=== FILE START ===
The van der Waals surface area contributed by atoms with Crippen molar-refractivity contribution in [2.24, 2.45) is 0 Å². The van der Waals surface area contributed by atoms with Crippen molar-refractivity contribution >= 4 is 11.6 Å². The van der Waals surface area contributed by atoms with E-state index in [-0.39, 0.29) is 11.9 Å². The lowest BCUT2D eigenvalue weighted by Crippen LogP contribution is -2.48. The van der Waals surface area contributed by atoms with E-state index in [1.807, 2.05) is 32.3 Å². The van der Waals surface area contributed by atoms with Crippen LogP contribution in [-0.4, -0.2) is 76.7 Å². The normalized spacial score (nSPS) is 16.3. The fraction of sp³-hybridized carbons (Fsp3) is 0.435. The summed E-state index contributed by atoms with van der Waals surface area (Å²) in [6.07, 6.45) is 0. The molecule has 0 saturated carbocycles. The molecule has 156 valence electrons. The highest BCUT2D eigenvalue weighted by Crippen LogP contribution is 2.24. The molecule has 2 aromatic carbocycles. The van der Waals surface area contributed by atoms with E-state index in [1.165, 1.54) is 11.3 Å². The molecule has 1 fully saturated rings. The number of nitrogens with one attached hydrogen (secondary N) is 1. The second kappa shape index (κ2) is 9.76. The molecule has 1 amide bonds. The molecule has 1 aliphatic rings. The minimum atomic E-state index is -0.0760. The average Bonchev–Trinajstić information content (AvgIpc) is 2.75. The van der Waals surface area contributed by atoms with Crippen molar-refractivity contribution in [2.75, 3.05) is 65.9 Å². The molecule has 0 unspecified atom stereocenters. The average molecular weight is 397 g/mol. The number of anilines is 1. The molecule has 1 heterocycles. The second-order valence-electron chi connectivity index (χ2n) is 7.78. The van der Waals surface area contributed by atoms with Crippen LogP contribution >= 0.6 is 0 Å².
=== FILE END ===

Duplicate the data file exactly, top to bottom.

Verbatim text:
The van der Waals surface area contributed by atoms with Crippen molar-refractivity contribution in [2.24, 2.45) is 0 Å². The van der Waals surface area contributed by atoms with Crippen molar-refractivity contribution >= 4 is 11.6 Å². The van der Waals surface area contributed by atoms with E-state index in [-0.39, 0.29) is 11.9 Å². The lowest BCUT2D eigenvalue weighted by Crippen LogP contribution is -2.48. The van der Waals surface area contributed by atoms with E-state index in [1.807, 2.05) is 32.3 Å². The van der Waals surface area contributed by atoms with Crippen LogP contribution in [-0.4, -0.2) is 76.7 Å². The normalized spacial score (nSPS) is 16.3. The fraction of sp³-hybridized carbons (Fsp3) is 0.435. The summed E-state index contributed by atoms with van der Waals surface area (Å²) in [6.07, 6.45) is 0. The molecule has 0 saturated carbocycles. The molecule has 156 valence electrons. The highest BCUT2D eigenvalue weighted by Crippen LogP contribution is 2.24. The molecule has 2 aromatic carbocycles. The van der Waals surface area contributed by atoms with E-state index in [1.165, 1.54) is 11.3 Å². The molecule has 1 fully saturated rings. The number of nitrogens with one attached hydrogen (secondary N) is 1. The second kappa shape index (κ2) is 9.76. The molecule has 1 amide bonds. The molecule has 1 aliphatic rings. The minimum atomic E-state index is -0.0760. The average Bonchev–Trinajstić information content (AvgIpc) is 2.75. The van der Waals surface area contributed by atoms with Crippen molar-refractivity contribution in [2.75, 3.05) is 65.9 Å². The molecule has 0 unspecified atom stereocenters. The average molecular weight is 397 g/mol. The number of anilines is 1. The molecule has 1 heterocycles. The second-order valence-electron chi connectivity index (χ2n) is 7.78. The van der Waals surface area contributed by atoms with Crippen LogP contribution >= 0.6 is 0 Å².